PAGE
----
Dangerous Beauty: David Drebin’s Glossy Sex Appeal

Heather Corcoran
Jun 27, 2014 2:52PM
Selfie, 2014
Contessa Gallery
Facing the City, 2014
Contessa Gallery

The high-glamor photographic world of David Drebin is filled with equal parts sex appeal, intrigue, fantasy, and danger. There’s a cinematic quality to his stylish images, as though the viewer has stumbled upon a moment caught at the height of the action. The viewer is a voyeur, lured in by Drebin’s femme fatales, watching events occur, but removed from them. It is the slick, saturated beauty of the photographs—honed by a successful career of shooting for luxury brands and fashion magazines—that initially captivates, but layers of the image are discovered over time: hints of humor, melancholy, and underlying drama.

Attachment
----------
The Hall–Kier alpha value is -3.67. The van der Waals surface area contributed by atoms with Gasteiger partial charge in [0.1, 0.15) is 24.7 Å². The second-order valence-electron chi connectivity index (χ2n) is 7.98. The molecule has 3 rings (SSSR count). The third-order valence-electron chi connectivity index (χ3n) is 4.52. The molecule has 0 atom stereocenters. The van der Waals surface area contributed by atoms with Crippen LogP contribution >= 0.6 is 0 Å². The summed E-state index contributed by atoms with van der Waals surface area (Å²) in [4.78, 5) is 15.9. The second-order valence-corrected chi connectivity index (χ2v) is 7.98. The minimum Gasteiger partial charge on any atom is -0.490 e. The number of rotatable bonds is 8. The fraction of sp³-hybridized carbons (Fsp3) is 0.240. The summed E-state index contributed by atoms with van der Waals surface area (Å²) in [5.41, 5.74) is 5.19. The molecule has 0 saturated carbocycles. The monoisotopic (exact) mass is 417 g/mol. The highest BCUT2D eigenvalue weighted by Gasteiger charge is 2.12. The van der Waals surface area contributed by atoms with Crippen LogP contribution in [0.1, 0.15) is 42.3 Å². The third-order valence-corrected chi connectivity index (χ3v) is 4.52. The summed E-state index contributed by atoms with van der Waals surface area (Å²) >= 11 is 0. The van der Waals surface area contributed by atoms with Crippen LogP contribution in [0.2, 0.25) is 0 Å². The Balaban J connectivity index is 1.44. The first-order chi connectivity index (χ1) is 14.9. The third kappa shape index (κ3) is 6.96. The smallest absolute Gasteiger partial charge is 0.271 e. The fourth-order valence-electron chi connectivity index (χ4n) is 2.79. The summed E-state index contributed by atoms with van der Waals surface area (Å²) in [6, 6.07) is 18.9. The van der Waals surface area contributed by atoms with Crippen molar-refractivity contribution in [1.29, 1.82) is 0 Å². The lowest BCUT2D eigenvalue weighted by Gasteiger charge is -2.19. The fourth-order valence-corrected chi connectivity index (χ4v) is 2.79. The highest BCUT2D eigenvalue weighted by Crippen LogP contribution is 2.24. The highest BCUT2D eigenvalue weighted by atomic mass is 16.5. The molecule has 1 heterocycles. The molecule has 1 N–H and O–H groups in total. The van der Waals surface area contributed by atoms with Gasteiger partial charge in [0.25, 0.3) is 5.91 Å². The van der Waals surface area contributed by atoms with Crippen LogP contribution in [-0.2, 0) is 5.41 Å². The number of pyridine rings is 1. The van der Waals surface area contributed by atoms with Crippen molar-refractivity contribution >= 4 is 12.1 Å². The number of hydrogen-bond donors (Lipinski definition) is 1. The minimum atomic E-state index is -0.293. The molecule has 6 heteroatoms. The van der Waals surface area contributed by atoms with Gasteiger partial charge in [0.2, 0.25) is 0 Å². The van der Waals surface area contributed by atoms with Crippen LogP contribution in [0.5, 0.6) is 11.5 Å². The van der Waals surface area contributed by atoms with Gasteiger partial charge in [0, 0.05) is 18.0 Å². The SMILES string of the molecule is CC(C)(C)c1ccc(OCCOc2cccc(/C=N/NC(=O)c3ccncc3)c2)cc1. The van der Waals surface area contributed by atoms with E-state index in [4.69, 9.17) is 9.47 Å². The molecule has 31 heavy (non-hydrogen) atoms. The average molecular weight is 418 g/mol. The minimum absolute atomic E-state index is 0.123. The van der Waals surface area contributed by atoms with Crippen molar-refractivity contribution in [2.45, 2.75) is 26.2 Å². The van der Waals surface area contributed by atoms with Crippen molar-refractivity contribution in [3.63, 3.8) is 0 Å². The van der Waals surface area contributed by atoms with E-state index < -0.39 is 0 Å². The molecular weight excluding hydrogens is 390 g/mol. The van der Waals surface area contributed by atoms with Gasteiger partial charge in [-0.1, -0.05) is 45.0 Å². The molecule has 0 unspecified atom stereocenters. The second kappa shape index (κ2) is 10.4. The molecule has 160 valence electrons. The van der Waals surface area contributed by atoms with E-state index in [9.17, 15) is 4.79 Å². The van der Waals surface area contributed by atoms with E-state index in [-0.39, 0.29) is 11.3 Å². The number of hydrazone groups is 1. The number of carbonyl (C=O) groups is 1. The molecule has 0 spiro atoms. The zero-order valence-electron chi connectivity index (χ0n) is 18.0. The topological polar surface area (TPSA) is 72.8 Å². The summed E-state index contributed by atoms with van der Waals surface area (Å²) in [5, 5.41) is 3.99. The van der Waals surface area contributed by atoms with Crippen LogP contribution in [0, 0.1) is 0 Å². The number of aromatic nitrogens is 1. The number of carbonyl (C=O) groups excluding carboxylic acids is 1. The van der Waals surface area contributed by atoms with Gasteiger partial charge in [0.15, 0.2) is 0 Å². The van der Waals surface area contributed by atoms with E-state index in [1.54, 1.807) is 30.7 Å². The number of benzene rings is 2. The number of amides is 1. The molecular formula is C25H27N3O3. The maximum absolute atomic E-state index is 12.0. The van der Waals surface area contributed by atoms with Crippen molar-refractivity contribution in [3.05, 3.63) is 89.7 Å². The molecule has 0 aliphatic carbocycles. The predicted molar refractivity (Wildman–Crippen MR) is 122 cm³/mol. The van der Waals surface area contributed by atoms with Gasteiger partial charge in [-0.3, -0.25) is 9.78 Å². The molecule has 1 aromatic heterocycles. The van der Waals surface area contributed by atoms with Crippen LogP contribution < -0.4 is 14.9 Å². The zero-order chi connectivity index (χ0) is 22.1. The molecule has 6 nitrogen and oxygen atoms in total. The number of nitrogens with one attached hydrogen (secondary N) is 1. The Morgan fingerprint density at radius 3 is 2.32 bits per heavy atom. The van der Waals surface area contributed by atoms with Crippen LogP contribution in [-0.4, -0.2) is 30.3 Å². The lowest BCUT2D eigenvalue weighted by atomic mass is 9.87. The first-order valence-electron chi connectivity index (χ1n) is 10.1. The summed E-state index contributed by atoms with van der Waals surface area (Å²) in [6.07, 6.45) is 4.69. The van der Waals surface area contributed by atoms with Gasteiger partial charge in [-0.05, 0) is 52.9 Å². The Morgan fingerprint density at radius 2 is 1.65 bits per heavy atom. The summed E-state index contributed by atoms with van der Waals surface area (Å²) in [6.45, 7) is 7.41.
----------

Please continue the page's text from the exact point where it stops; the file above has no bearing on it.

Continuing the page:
In Facing the City,the reflection of a woman stares longingly out against a glittering urban backdrop. She is made up for the evening, with glossy lips and lined eyes that gaze into the distance. Her face fills the photograph, but no clues are offered about her, leaving the viewer to imagine the details and fill in the thoughts in her head. “Coming from a perspective based on how I see the world with my eyes, heart, ears, and brain, I like to think of myself not only as a photographer, but as a psychographer,” Drebin has said of his emotionally charged work.

Selfie (2014) could be part of the same imaginary film. It’s an all-too familiar modern scene: a beautiful young woman in a short cocktail dress posing for her own cell phone camera as she dances. Reflected in a window overlooking city lights and shrouded in scarlet light, she looks like she is in a nightclub until you realize she is alone. Like much of Drebin’s work, the viewer is left to wonder: Is this an innocent moment of revelry, or is there something sinister lurking beneath?

Heather Corcoran
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Jenna Gribbon, Luncheon on the grass, a recurring dream, 2020. Jenna Gribbon, April studio, parting glance, 2021. Jenna Gribbon, Silver Tongue, 2019